Four seminal issues of The Times, available to explore via the Kensington library card: the very first paper (1 January 1785), the first paper using the name The Times (1 January 1788), the last paper with the classic single column and picture-free first page (2 May 1966), the first paper with a picture on the first page and a new logo (3 May 1966), and the paper reintroducing the old Times logo and celebrating the marriage between Prince Charles and Lady Diana Spencer (13 July 1981).
Covid-19 and its fallouts:
When the library is closed: go digital!
Kensington’s libraries are closed, but they still offer a great service for those equipped with a library card and a desktop PC, a laptop, a tablet or a smartphone.
Through collaboration with various newspaper/magazine/book/music websites, those with a Kensington library card have free access to:
digital versions of some 90 magazines, such as Vogue, Cosmopolitan, The Economist and New Yorker
digital versions of more than 6,000 newspapers from more than 100 countries in over 60 languages
thousands of digital books (eBooks), among them we notice Rachel Johnson’s brand new autobiography, “Rake’s Progress”, which was released 19 March
several hundred digitised comics (eComics)
over 600 best-selling audiobook titles
In some cases, accessing the books, newspapers and magazines require a specific app, which can be downloaded free.
The library card also gives free access to The Times’ fantastic digital archive (which contains every page of The Times between 1785 and 2012), as well as Punch’s digital archive (1841-1992), Nexos’ enormous music library and various online dictionaries, encyclopaedias biography listings, scholarly articles and language teaching resources.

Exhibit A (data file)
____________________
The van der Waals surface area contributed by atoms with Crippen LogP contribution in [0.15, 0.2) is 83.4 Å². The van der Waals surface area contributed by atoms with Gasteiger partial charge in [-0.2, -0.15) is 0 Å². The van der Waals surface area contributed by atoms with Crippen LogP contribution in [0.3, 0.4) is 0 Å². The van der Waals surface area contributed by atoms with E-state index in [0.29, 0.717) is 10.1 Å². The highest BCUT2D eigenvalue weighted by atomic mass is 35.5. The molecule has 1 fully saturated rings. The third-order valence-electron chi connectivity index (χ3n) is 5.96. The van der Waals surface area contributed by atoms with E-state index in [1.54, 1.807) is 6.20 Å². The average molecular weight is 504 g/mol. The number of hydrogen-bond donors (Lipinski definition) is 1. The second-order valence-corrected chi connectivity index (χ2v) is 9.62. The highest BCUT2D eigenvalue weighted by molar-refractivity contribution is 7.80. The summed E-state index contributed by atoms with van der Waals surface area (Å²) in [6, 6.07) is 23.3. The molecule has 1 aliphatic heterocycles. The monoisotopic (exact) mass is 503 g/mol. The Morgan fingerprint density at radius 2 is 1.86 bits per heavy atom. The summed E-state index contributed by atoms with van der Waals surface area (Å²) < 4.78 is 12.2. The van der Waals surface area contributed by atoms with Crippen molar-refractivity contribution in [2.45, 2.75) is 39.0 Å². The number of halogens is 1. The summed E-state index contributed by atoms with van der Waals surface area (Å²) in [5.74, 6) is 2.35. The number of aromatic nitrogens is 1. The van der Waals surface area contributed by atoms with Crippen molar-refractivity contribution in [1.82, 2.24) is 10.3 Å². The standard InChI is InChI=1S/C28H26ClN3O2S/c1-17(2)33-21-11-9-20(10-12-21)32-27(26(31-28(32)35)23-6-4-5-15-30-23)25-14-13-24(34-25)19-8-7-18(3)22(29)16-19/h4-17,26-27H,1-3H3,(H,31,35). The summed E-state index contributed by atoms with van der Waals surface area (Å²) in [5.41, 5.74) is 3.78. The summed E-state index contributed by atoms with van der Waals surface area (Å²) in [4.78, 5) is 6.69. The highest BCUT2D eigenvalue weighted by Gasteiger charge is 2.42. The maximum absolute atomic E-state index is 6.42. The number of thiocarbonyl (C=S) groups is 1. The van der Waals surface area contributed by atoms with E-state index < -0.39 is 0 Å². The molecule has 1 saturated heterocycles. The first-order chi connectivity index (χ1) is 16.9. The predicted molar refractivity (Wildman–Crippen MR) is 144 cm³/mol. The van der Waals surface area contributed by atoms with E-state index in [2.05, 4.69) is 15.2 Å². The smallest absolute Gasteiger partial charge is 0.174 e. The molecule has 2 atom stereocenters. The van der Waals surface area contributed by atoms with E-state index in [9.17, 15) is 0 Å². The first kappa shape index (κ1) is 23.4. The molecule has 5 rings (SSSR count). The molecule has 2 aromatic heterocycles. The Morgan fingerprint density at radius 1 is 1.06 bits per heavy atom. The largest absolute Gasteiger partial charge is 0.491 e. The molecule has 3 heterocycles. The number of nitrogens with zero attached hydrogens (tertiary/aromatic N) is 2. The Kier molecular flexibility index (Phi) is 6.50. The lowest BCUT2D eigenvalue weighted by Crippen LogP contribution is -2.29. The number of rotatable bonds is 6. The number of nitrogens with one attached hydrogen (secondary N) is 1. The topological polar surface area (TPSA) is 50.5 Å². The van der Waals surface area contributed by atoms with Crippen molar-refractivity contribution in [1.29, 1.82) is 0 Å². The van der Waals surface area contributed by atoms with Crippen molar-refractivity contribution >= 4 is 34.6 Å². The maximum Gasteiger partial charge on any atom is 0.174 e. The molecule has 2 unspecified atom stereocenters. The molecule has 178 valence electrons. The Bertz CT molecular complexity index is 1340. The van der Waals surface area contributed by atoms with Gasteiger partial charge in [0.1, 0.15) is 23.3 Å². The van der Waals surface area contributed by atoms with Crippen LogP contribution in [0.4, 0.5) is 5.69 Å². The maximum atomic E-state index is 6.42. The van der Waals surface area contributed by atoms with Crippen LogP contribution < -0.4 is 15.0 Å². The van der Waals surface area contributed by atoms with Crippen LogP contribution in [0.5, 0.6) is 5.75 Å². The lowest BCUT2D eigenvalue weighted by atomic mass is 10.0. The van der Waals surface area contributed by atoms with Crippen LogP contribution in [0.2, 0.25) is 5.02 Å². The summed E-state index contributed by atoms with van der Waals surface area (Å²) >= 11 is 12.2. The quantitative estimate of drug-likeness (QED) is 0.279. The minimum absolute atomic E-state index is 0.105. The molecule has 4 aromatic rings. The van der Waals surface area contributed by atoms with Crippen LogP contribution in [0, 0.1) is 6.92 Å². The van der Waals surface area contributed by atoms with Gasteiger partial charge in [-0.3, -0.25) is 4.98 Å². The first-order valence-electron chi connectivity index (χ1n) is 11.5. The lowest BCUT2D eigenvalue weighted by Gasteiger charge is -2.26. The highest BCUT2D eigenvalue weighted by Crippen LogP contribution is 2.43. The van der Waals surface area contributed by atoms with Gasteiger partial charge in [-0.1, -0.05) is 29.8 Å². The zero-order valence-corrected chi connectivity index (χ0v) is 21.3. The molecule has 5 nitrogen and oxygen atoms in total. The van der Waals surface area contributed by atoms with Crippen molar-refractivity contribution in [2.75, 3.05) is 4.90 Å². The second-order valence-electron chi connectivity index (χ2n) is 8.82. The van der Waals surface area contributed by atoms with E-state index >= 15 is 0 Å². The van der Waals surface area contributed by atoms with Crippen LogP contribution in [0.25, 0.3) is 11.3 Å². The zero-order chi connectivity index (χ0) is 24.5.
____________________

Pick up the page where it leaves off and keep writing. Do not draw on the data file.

Those who don’t have a library card can register online and then use all these resources immediately.
When the Kensington libraries first closed, the home library service was also suspended. But this service has now been restored, in order to help vulnerable residents who are unable to make use of the digital services mentioned above.
To find out more about the home library service, who are entitled to it, and how to enrol, go to the council’s home library service page for more information.
Free digital booklets and videos about scams
One of the drawbacks of the digital world is that it has, since the start, attracted conmen who try to trick people to hand over their money.
To help fight this, the Metropolitan Police has produced four short digital books/leaflets about various cyber and phone scams, as well as ten short videos about passwords, phising, wi-fi safety and many other things.
The videos and the booklets are available on the Met’s media page. Please note: Only two videos are immediately visible on that page, but the rest are accessible by clicking on the dots under them.
NHS advice: How to stay sane during covid-19
Public Health England and the NHS have jointly created “Every Mind Matters”, a website dedicated to help people get a healthier mind.